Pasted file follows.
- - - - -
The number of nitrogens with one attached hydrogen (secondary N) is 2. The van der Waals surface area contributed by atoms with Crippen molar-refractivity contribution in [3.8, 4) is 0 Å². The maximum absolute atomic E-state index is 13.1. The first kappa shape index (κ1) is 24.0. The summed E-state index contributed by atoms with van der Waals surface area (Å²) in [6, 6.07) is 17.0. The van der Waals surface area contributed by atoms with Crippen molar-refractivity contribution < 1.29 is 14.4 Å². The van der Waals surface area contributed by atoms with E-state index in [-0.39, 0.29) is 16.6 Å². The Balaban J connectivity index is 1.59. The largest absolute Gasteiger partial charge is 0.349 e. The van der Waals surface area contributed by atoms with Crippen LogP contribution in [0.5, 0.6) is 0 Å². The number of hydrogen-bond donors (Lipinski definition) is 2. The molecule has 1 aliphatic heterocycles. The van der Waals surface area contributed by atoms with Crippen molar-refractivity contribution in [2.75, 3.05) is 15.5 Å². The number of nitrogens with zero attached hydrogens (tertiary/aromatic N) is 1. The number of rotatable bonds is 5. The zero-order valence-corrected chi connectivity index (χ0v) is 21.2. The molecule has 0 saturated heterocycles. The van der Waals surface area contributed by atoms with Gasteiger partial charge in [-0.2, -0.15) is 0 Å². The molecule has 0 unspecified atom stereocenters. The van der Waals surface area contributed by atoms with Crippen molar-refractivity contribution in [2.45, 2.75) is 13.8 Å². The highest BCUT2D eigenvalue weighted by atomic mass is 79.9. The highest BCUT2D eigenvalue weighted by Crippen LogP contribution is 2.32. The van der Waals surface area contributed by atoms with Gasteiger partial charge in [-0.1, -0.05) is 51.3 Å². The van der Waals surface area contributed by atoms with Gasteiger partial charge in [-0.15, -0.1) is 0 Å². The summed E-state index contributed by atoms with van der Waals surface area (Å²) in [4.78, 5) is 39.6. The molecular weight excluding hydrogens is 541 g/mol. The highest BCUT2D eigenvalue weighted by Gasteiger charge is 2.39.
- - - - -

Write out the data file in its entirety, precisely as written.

The number of nitrogens with one attached hydrogen (secondary N) is 2. The van der Waals surface area contributed by atoms with Crippen molar-refractivity contribution in [3.8, 4) is 0 Å². The maximum absolute atomic E-state index is 13.1. The first kappa shape index (κ1) is 24.0. The summed E-state index contributed by atoms with van der Waals surface area (Å²) in [6, 6.07) is 17.0. The van der Waals surface area contributed by atoms with Crippen molar-refractivity contribution < 1.29 is 14.4 Å². The van der Waals surface area contributed by atoms with E-state index in [-0.39, 0.29) is 16.6 Å². The Balaban J connectivity index is 1.59. The largest absolute Gasteiger partial charge is 0.349 e. The van der Waals surface area contributed by atoms with Crippen LogP contribution in [0.5, 0.6) is 0 Å². The number of hydrogen-bond donors (Lipinski definition) is 2. The molecule has 1 aliphatic heterocycles. The van der Waals surface area contributed by atoms with Crippen molar-refractivity contribution in [2.75, 3.05) is 15.5 Å². The number of nitrogens with zero attached hydrogens (tertiary/aromatic N) is 1. The number of rotatable bonds is 5. The zero-order valence-corrected chi connectivity index (χ0v) is 21.2. The molecule has 0 saturated heterocycles. The van der Waals surface area contributed by atoms with Gasteiger partial charge in [-0.2, -0.15) is 0 Å². The molecule has 0 unspecified atom stereocenters. The van der Waals surface area contributed by atoms with Crippen molar-refractivity contribution in [2.45, 2.75) is 13.8 Å². The highest BCUT2D eigenvalue weighted by atomic mass is 79.9. The highest BCUT2D eigenvalue weighted by Crippen LogP contribution is 2.32. The van der Waals surface area contributed by atoms with Gasteiger partial charge in [-0.1, -0.05) is 51.3 Å². The van der Waals surface area contributed by atoms with Gasteiger partial charge in [-0.15, -0.1) is 0 Å². The summed E-state index contributed by atoms with van der Waals surface area (Å²) in [4.78, 5) is 39.6. The molecular weight excluding hydrogens is 541 g/mol. The highest BCUT2D eigenvalue weighted by Gasteiger charge is 2.39.